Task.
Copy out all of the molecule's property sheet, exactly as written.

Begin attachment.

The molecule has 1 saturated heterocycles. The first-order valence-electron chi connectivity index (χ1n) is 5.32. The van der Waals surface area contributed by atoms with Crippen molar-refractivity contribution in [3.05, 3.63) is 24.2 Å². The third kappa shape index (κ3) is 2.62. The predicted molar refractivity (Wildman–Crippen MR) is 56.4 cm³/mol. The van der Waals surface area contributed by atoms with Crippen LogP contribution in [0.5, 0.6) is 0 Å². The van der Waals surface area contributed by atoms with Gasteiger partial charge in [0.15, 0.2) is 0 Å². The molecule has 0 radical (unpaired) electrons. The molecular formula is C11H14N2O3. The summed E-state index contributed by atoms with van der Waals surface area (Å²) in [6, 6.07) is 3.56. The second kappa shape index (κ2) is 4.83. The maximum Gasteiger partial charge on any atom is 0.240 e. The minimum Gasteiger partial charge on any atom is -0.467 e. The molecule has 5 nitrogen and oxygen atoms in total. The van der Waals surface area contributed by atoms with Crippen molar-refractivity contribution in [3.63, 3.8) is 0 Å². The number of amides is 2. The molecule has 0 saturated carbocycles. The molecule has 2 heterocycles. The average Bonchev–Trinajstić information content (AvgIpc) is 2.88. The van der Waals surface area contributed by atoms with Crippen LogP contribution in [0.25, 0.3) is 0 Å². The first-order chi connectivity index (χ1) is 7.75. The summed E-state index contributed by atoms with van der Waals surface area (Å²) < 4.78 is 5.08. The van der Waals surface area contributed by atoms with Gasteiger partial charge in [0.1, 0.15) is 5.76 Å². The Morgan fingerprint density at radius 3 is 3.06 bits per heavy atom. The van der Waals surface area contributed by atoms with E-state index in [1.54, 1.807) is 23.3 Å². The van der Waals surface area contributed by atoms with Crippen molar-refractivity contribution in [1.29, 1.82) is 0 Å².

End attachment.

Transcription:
The molecule has 1 saturated heterocycles. The first-order valence-electron chi connectivity index (χ1n) is 5.32. The van der Waals surface area contributed by atoms with Crippen molar-refractivity contribution in [3.05, 3.63) is 24.2 Å². The third kappa shape index (κ3) is 2.62. The predicted molar refractivity (Wildman–Crippen MR) is 56.4 cm³/mol. The van der Waals surface area contributed by atoms with Crippen LogP contribution in [0.5, 0.6) is 0 Å². The van der Waals surface area contributed by atoms with Gasteiger partial charge in [0.15, 0.2) is 0 Å². The molecule has 0 radical (unpaired) electrons. The molecular formula is C11H14N2O3. The summed E-state index contributed by atoms with van der Waals surface area (Å²) in [6, 6.07) is 3.56. The second kappa shape index (κ2) is 4.83. The maximum Gasteiger partial charge on any atom is 0.240 e. The minimum Gasteiger partial charge on any atom is -0.467 e. The molecule has 5 nitrogen and oxygen atoms in total. The van der Waals surface area contributed by atoms with Crippen molar-refractivity contribution in [3.63, 3.8) is 0 Å². The number of amides is 2. The molecule has 0 saturated carbocycles. The molecule has 2 heterocycles. The average Bonchev–Trinajstić information content (AvgIpc) is 2.88. The van der Waals surface area contributed by atoms with Crippen LogP contribution in [0.25, 0.3) is 0 Å². The first-order chi connectivity index (χ1) is 7.75. The summed E-state index contributed by atoms with van der Waals surface area (Å²) < 4.78 is 5.08. The van der Waals surface area contributed by atoms with Gasteiger partial charge in [0.1, 0.15) is 5.76 Å². The Morgan fingerprint density at radius 3 is 3.06 bits per heavy atom. The van der Waals surface area contributed by atoms with E-state index in [1.54, 1.807) is 23.3 Å². The van der Waals surface area contributed by atoms with Crippen molar-refractivity contribution in [1.29, 1.82) is 0 Å².